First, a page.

expr  Linux
Overview
The expr
command in Linux is used for expression evaluation. It primarily handles arithmetic, logical, and string operations from the command line or in shell scripts. expr
can be very effective in scenarios where simple calculations, comparisons, or string manipulations are required without launching a full scripting environment.
Syntax
The basic syntax of the expr
command is as follows:
expr EXPRESSION
Where EXPRESSION
can be an arithmetic operation, a comparison, or a string operation. It is important to note that expressions involving operators should have spaces around them to avoid being interpreted as a single string.
Options/Flags
expr
does not have many options, but understanding its basic usage is crucial:
help
: Display a help message and exit.version
: Output version information and exit.
Most of the functionality comes from the types of expressions you can evaluate:
Examples

Arithmetic Operation:
Calculate the sum of two numbers:expr 5 + 3
Outputs:
8

Logical Operations:
Evaluate if one number is greater than another:expr 10 \> 5
Outputs:
1
(true), returns0
if false. 
String Length:
Get the length of a string:expr length "Hello World"
Outputs:
11

Substring Extraction:
Extract substring starting at position 2 of length 5:expr substr "Hello World" 2 5
Outputs:
ello

Using
expr
in Shell Scripts:
Useexpr
in a bash script to calculate values dynamically:#!/bin/bash a=10 b=20 result=$(expr $a + $b) echo $result
This script calculates the sum of
a
andb
and prints30
.
Common Issues
 Syntax Errors: The most common issue is related to not using spaces around operators. Ensure each part of the expression is separated by spaces.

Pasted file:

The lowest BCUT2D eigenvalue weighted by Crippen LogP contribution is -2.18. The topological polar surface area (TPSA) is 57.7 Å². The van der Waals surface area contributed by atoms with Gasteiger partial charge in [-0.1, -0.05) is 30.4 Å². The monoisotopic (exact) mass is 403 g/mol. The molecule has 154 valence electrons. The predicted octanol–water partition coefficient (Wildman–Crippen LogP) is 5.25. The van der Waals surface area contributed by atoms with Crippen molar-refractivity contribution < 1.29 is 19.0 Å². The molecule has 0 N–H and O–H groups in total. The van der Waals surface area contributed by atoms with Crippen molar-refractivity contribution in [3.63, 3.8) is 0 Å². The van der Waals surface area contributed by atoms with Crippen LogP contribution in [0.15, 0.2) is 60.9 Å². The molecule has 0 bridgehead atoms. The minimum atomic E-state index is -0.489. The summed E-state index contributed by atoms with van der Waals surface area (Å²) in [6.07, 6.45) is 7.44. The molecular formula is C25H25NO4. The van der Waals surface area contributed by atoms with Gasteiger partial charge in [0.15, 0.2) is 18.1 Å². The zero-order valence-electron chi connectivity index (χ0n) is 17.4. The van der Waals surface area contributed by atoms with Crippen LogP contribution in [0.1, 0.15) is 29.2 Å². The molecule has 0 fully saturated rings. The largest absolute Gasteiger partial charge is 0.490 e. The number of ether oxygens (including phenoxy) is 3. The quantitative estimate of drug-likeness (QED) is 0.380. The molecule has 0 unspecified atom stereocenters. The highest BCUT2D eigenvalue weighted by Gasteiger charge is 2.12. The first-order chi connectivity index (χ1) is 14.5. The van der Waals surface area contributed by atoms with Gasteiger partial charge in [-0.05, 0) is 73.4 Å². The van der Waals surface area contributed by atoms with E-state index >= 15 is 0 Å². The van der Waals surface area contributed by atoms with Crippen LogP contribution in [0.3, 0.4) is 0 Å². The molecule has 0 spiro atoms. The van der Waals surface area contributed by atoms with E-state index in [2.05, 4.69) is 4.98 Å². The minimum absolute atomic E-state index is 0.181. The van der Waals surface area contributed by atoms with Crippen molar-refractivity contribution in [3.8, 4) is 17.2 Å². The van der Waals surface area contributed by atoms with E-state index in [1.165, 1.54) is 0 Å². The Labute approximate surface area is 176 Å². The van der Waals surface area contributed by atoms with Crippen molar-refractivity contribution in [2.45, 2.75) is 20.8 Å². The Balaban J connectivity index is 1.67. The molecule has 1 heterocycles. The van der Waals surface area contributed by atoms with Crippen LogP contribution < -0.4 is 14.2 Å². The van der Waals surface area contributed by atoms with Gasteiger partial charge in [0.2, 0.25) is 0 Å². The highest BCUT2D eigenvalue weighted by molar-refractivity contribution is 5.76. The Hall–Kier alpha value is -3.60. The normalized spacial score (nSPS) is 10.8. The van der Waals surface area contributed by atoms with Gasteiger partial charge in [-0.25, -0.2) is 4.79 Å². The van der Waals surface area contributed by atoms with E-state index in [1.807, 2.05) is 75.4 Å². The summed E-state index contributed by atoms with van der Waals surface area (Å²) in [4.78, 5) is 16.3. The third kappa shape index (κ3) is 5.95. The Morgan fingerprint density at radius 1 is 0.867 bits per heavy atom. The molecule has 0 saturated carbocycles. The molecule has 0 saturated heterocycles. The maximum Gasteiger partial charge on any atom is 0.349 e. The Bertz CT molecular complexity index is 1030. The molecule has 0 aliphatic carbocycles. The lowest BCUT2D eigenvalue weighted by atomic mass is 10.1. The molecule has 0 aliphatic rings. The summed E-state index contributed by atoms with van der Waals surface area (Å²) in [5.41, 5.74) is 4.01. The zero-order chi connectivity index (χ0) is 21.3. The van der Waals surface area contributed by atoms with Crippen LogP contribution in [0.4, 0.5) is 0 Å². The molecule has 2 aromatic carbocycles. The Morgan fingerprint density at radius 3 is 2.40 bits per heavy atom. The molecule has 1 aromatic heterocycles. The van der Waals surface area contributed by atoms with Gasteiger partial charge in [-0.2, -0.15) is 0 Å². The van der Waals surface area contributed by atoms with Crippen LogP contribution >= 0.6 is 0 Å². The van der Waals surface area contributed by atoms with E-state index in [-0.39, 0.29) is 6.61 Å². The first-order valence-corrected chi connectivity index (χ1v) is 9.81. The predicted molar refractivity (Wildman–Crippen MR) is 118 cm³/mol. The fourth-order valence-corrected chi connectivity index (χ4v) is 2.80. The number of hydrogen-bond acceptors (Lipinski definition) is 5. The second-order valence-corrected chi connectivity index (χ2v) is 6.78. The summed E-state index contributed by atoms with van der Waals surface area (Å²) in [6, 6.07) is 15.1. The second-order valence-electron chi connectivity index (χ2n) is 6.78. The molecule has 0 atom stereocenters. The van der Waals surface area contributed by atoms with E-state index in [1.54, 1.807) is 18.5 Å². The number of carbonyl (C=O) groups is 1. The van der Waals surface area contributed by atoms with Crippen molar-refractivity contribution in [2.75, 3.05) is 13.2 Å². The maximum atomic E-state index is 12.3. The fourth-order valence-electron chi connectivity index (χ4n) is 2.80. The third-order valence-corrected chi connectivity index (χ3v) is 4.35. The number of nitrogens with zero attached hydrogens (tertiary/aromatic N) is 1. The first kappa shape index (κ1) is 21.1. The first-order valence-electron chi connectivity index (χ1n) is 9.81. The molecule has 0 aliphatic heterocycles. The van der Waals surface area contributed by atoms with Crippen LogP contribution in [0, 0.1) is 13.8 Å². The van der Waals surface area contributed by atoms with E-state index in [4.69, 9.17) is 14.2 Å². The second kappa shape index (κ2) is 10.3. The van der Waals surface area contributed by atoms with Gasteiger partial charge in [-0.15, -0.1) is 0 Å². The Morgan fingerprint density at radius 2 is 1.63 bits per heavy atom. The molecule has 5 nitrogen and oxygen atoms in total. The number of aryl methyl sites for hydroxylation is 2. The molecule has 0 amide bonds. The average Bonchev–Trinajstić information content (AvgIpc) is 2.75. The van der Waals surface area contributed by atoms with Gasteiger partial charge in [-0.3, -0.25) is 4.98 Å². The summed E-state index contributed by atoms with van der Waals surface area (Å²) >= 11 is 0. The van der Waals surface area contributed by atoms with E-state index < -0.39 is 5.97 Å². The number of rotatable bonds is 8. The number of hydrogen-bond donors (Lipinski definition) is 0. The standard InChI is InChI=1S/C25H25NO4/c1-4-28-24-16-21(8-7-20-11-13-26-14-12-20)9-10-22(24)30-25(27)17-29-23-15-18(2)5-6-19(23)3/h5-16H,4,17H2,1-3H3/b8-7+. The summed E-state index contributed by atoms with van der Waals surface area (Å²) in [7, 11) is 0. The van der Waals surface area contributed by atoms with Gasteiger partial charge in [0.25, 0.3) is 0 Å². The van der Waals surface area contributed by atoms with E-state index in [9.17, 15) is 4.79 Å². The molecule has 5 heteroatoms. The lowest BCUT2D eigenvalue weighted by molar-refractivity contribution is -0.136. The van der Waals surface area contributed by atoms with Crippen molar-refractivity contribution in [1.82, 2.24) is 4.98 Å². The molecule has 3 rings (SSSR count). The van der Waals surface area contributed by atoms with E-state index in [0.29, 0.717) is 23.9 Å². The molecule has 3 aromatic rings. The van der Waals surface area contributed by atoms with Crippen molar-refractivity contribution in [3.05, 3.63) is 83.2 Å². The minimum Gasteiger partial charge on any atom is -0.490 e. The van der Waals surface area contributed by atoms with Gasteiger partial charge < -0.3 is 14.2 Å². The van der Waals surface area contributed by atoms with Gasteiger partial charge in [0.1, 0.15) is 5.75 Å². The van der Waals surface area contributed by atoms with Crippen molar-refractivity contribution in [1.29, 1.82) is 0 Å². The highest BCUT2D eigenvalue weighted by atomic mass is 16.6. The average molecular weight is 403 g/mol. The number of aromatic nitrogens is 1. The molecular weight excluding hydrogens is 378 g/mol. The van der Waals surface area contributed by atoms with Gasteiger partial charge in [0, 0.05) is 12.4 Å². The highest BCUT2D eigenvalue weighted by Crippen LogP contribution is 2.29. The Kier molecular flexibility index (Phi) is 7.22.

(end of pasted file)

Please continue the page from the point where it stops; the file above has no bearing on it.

Handling Nonnumeric Strings: Trying to perform arithmetic on nonnumeric strings returns an error. Make sure all operands are numeric or use string operations.
Integration
expr
is commonly used within shell scripts or in combination with other Unix commands in pipelines. For example, you can use expr
to calculate loop boundaries or to process numeric commandline arguments.
Example:
#!/bin/bash
for i in $(seq 1 $(expr $1  1))
do
echo "Count: $i"
done
This script prints numbers from 1 to one less than the number passed as a commandline argument.
Related Commands
awk
: A powerful text processing tool that can also handle expressions.sed
: Stream editor for filtering and transforming text, which also supports basic math in some implementations.let
: Another shell builtin for arithmetic operations, more straightforward for pure arithmetic compared toexpr
.
For further reading, the official GNU documentation for coreutils
which includes expr
can be found here.